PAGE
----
Four years ago, the work of reforming the American health care system to provide affordable, quality health care to more Americans hadn’t started. Today, thanks to the Patient Protection and Affordable Care Act (PPACA), it is well underway, though some of the hardest problems in our health care system still need to be addressed.
The PPACA has strong provisions to help provide reliable access to health care to more Americans. It requires more employers to provide health insurance, eliminates rules that made it easier for insurers to deny coverage, and expands Medicaid funding for those who can’t afford to buy health insurance on their own. Implementing these and other provisions will be one major challenge for the Obama administration in the next four years. The other, bigger challenge will be figuring out how to slow the rising cost of care.
Implementing the Affordable Care Act
In the next four years, major provisions of the PPACA are scheduled to take effect. Successful implementation will require extensive rule-making by the Obama Administration and states. Some of the key steps are:
- Get health insurance exchanges up and running, creating consumer-friendly, competitive marketplaces for patients to buy insurance. Nineteen states will be operating their own exchanges, while the federal government will have a role in the exchanges for 32 states: the 25 that have declined to establish their own and will instead rely entirely on the federal government to operate their exchanges, and the seven that plan to operate an exchange in partnership with the federal government. If insurance exchanges are to help patients purchase coverage that begins in 2014, rules need to be established early in 2013 regarding what care health insurance plans must cover so that private insurers have time to prepare to participate.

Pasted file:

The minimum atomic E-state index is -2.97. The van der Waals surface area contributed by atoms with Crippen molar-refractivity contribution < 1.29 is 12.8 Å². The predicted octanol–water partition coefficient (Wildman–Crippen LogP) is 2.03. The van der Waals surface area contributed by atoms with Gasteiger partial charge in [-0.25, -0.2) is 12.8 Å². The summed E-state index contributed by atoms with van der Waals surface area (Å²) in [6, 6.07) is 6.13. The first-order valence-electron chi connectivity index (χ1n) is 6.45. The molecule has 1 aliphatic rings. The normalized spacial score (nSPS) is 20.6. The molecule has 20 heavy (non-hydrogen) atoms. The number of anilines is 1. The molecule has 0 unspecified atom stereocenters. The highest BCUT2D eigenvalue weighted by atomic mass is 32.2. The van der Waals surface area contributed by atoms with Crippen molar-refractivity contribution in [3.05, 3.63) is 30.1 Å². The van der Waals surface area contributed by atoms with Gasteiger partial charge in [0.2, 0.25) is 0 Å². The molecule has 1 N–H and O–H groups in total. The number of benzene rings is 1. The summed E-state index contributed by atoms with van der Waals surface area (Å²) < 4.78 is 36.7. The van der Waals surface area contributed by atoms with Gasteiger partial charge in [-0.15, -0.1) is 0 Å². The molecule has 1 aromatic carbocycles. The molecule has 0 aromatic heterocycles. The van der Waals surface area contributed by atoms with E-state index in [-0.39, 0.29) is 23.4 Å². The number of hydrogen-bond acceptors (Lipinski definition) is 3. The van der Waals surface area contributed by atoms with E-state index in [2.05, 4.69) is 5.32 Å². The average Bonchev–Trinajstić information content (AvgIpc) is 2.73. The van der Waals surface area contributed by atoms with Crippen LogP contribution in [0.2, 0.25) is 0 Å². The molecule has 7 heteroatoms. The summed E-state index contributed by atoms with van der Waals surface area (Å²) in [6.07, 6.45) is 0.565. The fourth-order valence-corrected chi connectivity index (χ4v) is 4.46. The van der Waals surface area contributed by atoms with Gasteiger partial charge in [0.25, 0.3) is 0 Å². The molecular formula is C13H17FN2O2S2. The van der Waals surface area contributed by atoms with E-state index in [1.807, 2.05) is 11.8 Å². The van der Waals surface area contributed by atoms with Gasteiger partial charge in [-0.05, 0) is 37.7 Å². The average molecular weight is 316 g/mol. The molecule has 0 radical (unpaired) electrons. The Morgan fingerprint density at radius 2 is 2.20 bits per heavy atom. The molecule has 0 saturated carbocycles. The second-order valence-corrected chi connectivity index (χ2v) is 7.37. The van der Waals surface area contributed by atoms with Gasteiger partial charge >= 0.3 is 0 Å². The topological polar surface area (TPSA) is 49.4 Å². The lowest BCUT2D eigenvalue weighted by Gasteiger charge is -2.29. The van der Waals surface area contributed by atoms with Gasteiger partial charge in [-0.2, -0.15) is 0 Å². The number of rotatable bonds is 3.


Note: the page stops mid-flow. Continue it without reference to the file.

- Clarify elements of the requirement that employers of 50 or more people provide insurance. Do part-time workers qualify for coverage? Do all employers have to provide coverage that includes contraceptives?
- Establish rules regarding the expansion of Medicaid. How much federal funding will states receive to insure newly covered patients? Will states receive federal funds to cover patients that states were voluntarily helping before? The answer to these questions will influence how many more people have access to health insurance.
Addressing the Rising Cost of Care
As politically and technically tricky answering questions about implementation of the PPACA will be, designing solutions to address the skyrocketing cost of health care—a problem only lightly addressed by the PPACA—will be far harder but no less important because health care spending affects such a large share of the economy.
Health care spending consumes 17.9 percent of the nation’s gross domestic product and the rate of growth in health care spending is greater than inflation or wage growth. Nationally, inflation rose 38 percent from 1999 to 2012, while wages rose 47 percent. Health care spending grew faster, with family insurance premiums rising by 172 percent. The federal government predicts that national health care spending will increase from $2.7 trillion in 2011 to $4.9 trillion in 2020. That is an increase to nearly 20 percent of gross domestic product.